Over the past week, there has been an obsession with the news out of State College, PA. At first glance, it is easy to get swept up in the drama of the fall of one of the greatest college coaches of all time. Joe Paterno is responsible for 409 victories, 24 bowl victories, 3 Big 10 championships and 2 National Titles. Penn State football has been an institution within the college sports world. With his contract ending at the conclusion of the season, Paterno was considering retiring after starting as an assistant coach in 1950. As the news of a scandal began to surface, he officially announced that he would step down as head coach after the final game of the season. While his announcement came first, the university determined that the scandal and his involvement was too severe to allow him to finish on his timeline and terminated him on Wednesday evening.
Without going into the entire details of the scandal, Jerry Sandusky was arrested on Saturday November 5th for 40 counts of child abuse over a 15-year period. In 2002, Joe Paterno was informed by a graduate student (Mike McQueary) that Sandusky had engaged in a sex act with a 10-year old in the locker room showers. Paterno reported the issue to Athletic Director Tim Curley the next day, but his actions ended there. For Paterno specifically, the question is not whether he did anything but whether he did enough. Concerns have risen about his level of knowledge of Sandusky’s actions or even simply the accusations of Sandusky’s conduct. Allowing a potential sex addict and child abuser to use the university facilities could be easily seen as negligent on Paterno’s part. Along with Paterno, President Graham Spanier, AD Tim Curley and Senior VP Gary Schultz are all being investigated and have had their ties cut from the university.
There have been a lot of different perspectives about the scandal but the most disturbing one is that the legacy of a football coach is more important than trauma experienced by the victims of sexual abuse. Students and fans have been devastated first by the news of Paterno’s involvement, second by the announcement of his retirement at the end of the season in light of the events and finally the university’s decision to remove him as head coach. Riots have broken out over Paterno’s termination with students crying out for the reinstatement of their beloved coach or for justice in comparison to the other individuals involved. Students have been damaging property and starting fires in their outrage. Many students have been recorded on camera claiming that Paterno is being used as a scapegoat and is innocent of any wrongdoing.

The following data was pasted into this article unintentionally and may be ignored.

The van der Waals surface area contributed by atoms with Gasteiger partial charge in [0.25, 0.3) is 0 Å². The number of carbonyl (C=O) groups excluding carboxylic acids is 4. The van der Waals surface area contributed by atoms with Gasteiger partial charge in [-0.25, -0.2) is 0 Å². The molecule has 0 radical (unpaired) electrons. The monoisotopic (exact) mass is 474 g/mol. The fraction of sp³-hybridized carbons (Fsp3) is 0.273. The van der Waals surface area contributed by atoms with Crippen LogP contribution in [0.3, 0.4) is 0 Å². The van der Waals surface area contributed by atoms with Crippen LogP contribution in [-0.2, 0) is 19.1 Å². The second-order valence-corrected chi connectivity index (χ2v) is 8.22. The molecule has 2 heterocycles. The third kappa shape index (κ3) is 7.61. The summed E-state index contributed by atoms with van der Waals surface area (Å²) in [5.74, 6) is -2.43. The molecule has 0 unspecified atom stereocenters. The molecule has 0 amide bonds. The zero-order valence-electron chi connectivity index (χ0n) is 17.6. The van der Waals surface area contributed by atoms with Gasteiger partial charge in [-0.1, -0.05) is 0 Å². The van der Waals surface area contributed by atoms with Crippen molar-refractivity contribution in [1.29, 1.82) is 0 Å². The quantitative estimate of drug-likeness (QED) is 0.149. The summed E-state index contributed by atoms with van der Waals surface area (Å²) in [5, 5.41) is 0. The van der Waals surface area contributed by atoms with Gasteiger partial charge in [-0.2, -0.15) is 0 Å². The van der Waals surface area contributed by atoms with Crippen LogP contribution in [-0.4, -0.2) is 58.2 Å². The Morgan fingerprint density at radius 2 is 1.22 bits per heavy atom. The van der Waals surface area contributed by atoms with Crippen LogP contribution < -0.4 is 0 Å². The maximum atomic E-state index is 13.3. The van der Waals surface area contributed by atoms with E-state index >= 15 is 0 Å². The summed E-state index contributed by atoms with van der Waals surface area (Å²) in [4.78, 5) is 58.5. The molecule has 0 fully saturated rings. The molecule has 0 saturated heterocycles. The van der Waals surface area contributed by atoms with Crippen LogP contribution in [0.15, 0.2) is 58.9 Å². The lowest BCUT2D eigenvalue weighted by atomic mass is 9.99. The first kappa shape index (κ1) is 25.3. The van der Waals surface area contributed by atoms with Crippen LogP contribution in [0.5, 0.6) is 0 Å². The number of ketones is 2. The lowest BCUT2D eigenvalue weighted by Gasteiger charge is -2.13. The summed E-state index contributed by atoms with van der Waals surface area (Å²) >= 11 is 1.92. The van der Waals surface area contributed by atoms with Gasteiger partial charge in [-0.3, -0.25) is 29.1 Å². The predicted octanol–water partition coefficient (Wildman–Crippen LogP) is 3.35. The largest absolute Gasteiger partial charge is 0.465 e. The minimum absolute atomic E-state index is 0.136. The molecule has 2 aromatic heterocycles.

At what point did sports top human rights? Unfortunately this is not the only example in our history. Although not related to college athletics, the Catholic church has gone through similar accusations of representatives mistreating young boys. In both situations, there certainly is a feeling of a tarnished record for the larger organization, but the reality is that individuals messed up and the rest of the institution does not have to fall apart under the identified mistakes. The Catholic church still supports millions of followers in supporting their faith and spirituality, just as Penn State football will continue to press on with a different coach and even still play their game tomorrow against Nebraska. The icons within each organization may have to step aside but their involvement and legacy are forced to be sorted out over time.
I am a huge fan of the Daily Show. Jon Stewart has a way of turning comedic bits about current events into easy to swallow presentations of real breaking news. Much of his time recently has focused on Herman Cain’s sexual misconduct and refusal to recognize that “no means no” and Rick Perry’s blackout on stage during a Republican debate, but on November 10, 2011, Jon took a couple minutes at the end of the show to talk about his perspective on the Penn State riots. My comparison of the Penn State scandal to the Catholic church came from his discussion last night. For those two minutes, he simplified the Paterno story to highlight the god-like status students have bestowed on the coach and they have made it out to be more important than the actual victims. As he wrapped up the monologue, he called out the students for the fact that they will not have to actually miss out on any football as to diminish the chance of any trauma to their college experience as they could not handle that scar in their lives. When he nearly apologized for taking the time out to air his thoughts and the thoughts of his staff, I was in immediate support for him still choosing to broadcast the clip. Since then, it has been shared widely on Facebook, YouTube and Twitter.
In the end, the Paterno madness will die down and the students will gain some perspective. Unfortunately, the game tomorrow will not help the cause. There are hundreds of subplots and potential explosive points, which actually indicate that it would be smarted to cancel the game, forfeit it to Nebraska or reschedule it at Nebraska or a neutral site. The media networks are planning to get BCS Bowl Game-size audiences watching the game to experience the matchup and the drama associated with the scandal. Will Paterno appear at the game? What will the student reaction be regarding the individuals involved in the scandal? Will there be bigger support for the victims or for the former coach? In the end, this game will need to come and go before every can return their focus on what’s important.
Here are some of the videos that reference the events of this past week:
Jon Stewart’s Reaction to Penn State Riots
Mother Speaks Out
Student Reactions Post-Riots
Anderson Cooper Highlights Possible Involvement of Many Individuals
Wrong Focus for the Penn State Riots